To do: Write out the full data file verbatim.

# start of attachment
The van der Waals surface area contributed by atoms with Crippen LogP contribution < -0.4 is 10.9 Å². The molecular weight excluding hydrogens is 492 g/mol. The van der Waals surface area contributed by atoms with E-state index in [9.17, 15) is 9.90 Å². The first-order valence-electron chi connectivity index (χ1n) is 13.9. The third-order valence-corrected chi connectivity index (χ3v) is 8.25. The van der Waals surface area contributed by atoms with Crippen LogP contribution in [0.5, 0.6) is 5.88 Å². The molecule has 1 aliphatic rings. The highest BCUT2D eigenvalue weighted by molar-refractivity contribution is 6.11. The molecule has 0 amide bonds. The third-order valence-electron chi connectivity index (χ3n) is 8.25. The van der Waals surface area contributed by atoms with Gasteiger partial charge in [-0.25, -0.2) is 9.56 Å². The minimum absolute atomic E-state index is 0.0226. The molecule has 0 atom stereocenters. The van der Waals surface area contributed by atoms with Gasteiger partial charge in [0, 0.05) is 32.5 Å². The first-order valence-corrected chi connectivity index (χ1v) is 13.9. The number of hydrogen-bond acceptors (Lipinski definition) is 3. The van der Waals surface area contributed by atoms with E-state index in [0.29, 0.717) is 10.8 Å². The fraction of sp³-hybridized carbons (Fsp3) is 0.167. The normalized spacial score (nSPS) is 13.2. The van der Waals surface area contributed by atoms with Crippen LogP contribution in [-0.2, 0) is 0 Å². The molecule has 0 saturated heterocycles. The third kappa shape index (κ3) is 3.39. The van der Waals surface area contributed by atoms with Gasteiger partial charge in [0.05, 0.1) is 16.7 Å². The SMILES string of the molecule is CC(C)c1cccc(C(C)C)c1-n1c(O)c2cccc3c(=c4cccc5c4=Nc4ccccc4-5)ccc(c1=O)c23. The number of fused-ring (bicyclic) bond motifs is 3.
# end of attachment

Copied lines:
The van der Waals surface area contributed by atoms with Crippen LogP contribution < -0.4 is 10.9 Å². The molecular weight excluding hydrogens is 492 g/mol. The van der Waals surface area contributed by atoms with E-state index in [9.17, 15) is 9.90 Å². The first-order valence-electron chi connectivity index (χ1n) is 13.9. The third-order valence-corrected chi connectivity index (χ3v) is 8.25. The van der Waals surface area contributed by atoms with Crippen LogP contribution in [0.5, 0.6) is 5.88 Å². The molecule has 1 aliphatic rings. The highest BCUT2D eigenvalue weighted by molar-refractivity contribution is 6.11. The molecule has 0 amide bonds. The third-order valence-electron chi connectivity index (χ3n) is 8.25. The van der Waals surface area contributed by atoms with Gasteiger partial charge in [-0.25, -0.2) is 9.56 Å². The minimum absolute atomic E-state index is 0.0226. The molecule has 0 atom stereocenters. The van der Waals surface area contributed by atoms with Gasteiger partial charge in [0, 0.05) is 32.5 Å². The first-order valence-corrected chi connectivity index (χ1v) is 13.9. The number of hydrogen-bond acceptors (Lipinski definition) is 3. The van der Waals surface area contributed by atoms with E-state index in [0.29, 0.717) is 10.8 Å². The fraction of sp³-hybridized carbons (Fsp3) is 0.167. The normalized spacial score (nSPS) is 13.2. The van der Waals surface area contributed by atoms with Crippen LogP contribution in [-0.2, 0) is 0 Å². The molecule has 0 saturated heterocycles. The third kappa shape index (κ3) is 3.39. The van der Waals surface area contributed by atoms with Gasteiger partial charge in [0.05, 0.1) is 16.7 Å². The SMILES string of the molecule is CC(C)c1cccc(C(C)C)c1-n1c(O)c2cccc3c(=c4cccc5c4=Nc4ccccc4-5)ccc(c1=O)c23. The number of fused-ring (bicyclic) bond motifs is 3.